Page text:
The US Department of Defense’s (DoD) Office for the Assistant Secretary of Defense for Industrial Base Policy (OASD (IBP)) has entered into an agreement with Arconic Corporation to increase production of missiles and munitions.

The purpose of the $45.5m agreement with Arconic is to increase production of High Purity Aluminum (HPA) at its facility in Davenport, Iowa.  The low-cost production of HPA by foreign smelters has resulted in decreased production of HPA in the US, according to a 16 June release by the DoD

In order to fund the programme, the DoD is utilising Defense Production Act (DPA) Title III authorities and funds appropriated by the Additional Ukraine Supplemental Appropriations Act, which will provide the US with “much-needed” surge capacity for HPA production and “mitigate risks to national security” in the event of industrial mobilisation.

The funds will be used for infrastructure at the facility and modifications to accommodate the increased capacity and new equipment. Among the improvements are the design and installation of a new furnace and the implementation of new control and automation systems.

“The Office of Industrial Base Policy continues to support industrial sectors of strategic importance to protect American national security and deter adversarial aggression,” said Dr Laura Taylor-Kale, ASD(IBP). “The company receiving funding is involved in a manufacturing sector identified by President Biden as critical for protecting domestic supply chains.”

The US and its weakened supply chain

In the wake of Russia’s large-scale invasion of Ukraine in February 2022, and China’s ambition to fashion a multi-polar world and lessen US influence in key regions, Washington has sought to secure its own industrial base and develop a capacity to ramp up productions of materials, munitions, or equipment, as required.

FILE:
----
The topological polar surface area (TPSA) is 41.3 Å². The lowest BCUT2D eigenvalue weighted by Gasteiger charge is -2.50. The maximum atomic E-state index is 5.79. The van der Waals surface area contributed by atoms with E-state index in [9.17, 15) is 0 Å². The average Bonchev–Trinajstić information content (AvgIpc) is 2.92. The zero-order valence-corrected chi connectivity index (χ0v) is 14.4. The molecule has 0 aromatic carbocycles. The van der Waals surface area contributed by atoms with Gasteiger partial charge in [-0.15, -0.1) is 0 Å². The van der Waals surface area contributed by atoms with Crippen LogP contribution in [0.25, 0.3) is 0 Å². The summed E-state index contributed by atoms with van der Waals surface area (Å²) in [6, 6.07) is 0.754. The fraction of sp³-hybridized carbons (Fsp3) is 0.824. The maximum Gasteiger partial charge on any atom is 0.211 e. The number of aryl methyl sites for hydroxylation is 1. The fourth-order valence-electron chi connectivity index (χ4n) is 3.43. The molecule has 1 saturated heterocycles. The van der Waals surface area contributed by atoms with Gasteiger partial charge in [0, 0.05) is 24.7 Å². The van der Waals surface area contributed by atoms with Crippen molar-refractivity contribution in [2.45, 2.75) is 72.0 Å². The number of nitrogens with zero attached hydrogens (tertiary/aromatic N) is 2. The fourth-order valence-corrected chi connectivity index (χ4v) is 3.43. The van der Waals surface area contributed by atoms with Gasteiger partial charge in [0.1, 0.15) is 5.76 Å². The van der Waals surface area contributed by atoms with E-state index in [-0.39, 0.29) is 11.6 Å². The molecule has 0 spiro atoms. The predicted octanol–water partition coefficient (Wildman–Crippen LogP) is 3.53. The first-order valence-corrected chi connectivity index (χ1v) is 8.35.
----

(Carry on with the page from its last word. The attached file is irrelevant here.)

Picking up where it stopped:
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HPA is a critical material for many military and commercial systems, including aerospace platforms and tactical ground vehicles.

The US is also providing Ukraine with hundreds of thousands of rounds of artillery ammunition and ground-based air defence missiles to aid Kyiv in its operations against Russia.

Much of the equipment and munitions will have come from existing reserve stocks already in the US’ inventory, or else procured from international markets where necessary. However, the US will be keen to ensure that its own munitions stocks are not depleted as a result, given the potential for conflict in the Pacific should China seek to seize neighbouring Taiwan by force.

According to a DoD news piece on the country’s defence industrial base in May this year, the sector was facing “serious challenges”, with the need to support key business and capabilities increasingly crucial.

A post-Cold War peace dividend had seen the umber of workers in the US defence sector decrease from three million in 1985 to 1.1 million currently, according to David Norquist, president and chief executive officer of the National Defense Industrial Association and the deputy secretary of defence from 2019 to 2021.

According to the US Defense Logistics Agency (DLA), its vendor base of companies able or willing to work on defence related projects has significantly reduced. From 2016 to 2022, the DLA lost around 22%, or 3,000 vendors, with small businesses accounted for 2,300 of those losses. Overall, the DoD lost 43.1% of its small businesses in the same timeframe.